Sentencing councils and victims

Author(s) Edwards, Ian
Title Sentencing councils and victims
Source The Modern Law Review,May 2012, Vol. 75, Issue. 3, pp 324-346
Date 2012
Document type Journal article
Summary This article explores the role of the victim in Sentencing Councils in the USA, Australia and New Zealand, with a particular examination of the Sentencing Council of England and Wales which was established by the Coroners and Justice Act 2009. The rising influence of victims on criminal justice policy and the impact of this on the work of sentencing councils is discussed. The sentencing councils' enabling legislations frequently describe a role for victims in the councils as members but victims rarely feature in the aims and purposes of the councils. An important role for victims in sentencing councils is as information providers where they can provide an insight into the experiences of those affected by the crime. The author critically examines the new obligation for the English Sentencing Council to have regard to the impact of sentencing decisions on victims of crime and how this can be interpreted. In conclusion the author questions the principal aims of the sentencing councils and whether victims are needed to achieve those aims and whether victims' interests can be protected and acknowledged while also achieving the principal aims.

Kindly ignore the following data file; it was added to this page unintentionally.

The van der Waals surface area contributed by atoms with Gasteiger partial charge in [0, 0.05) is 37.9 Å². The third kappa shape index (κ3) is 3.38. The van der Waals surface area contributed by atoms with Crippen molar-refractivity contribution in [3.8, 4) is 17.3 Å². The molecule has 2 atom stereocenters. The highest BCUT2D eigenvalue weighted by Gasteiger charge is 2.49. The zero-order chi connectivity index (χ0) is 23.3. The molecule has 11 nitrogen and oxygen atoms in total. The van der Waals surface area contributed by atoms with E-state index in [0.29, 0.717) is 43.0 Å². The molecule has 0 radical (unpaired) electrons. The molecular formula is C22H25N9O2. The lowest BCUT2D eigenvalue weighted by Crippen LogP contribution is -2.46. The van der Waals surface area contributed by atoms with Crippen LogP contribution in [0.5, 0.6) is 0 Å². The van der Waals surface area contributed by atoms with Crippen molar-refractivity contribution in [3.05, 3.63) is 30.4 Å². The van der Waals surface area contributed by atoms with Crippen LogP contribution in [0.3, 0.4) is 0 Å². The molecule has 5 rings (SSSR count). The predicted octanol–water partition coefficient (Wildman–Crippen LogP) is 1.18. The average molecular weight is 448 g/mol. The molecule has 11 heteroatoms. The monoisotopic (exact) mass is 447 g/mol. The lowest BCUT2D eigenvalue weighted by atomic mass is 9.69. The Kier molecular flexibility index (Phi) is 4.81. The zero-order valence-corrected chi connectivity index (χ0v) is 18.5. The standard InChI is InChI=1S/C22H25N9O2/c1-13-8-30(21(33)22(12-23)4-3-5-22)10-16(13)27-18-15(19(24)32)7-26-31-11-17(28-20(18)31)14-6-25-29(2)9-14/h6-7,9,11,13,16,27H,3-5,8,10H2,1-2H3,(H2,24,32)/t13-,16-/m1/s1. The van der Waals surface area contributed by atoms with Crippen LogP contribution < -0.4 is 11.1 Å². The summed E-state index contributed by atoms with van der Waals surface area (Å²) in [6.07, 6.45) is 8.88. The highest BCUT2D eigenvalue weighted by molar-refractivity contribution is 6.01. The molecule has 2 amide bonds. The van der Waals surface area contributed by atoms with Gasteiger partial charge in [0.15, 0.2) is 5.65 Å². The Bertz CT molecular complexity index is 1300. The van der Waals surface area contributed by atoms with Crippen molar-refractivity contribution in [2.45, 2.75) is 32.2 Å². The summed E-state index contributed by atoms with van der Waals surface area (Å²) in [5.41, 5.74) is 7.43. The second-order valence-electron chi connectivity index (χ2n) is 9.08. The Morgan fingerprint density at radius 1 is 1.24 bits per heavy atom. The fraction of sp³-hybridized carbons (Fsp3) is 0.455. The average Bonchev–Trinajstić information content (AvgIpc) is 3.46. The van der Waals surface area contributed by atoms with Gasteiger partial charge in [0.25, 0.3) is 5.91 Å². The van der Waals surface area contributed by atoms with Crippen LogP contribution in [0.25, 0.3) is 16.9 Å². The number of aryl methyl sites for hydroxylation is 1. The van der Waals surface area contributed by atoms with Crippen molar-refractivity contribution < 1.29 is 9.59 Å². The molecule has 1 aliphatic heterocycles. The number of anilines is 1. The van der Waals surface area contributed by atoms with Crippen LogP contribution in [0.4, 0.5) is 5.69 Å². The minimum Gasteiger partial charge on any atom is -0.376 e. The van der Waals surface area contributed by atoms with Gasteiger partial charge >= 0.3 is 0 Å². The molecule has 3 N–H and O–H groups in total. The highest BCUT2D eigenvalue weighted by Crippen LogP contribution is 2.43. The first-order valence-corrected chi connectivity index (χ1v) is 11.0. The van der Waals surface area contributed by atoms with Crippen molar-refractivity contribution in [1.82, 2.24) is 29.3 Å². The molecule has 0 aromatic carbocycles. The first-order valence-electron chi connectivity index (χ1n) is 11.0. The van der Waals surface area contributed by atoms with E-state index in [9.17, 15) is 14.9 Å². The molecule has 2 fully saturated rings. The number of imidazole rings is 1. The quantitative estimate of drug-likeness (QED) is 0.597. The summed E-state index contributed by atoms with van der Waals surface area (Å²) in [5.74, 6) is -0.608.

Keywords Sentencing; guidelines; criminal justice; sentencing council; sentencing commission
Topic Victims needs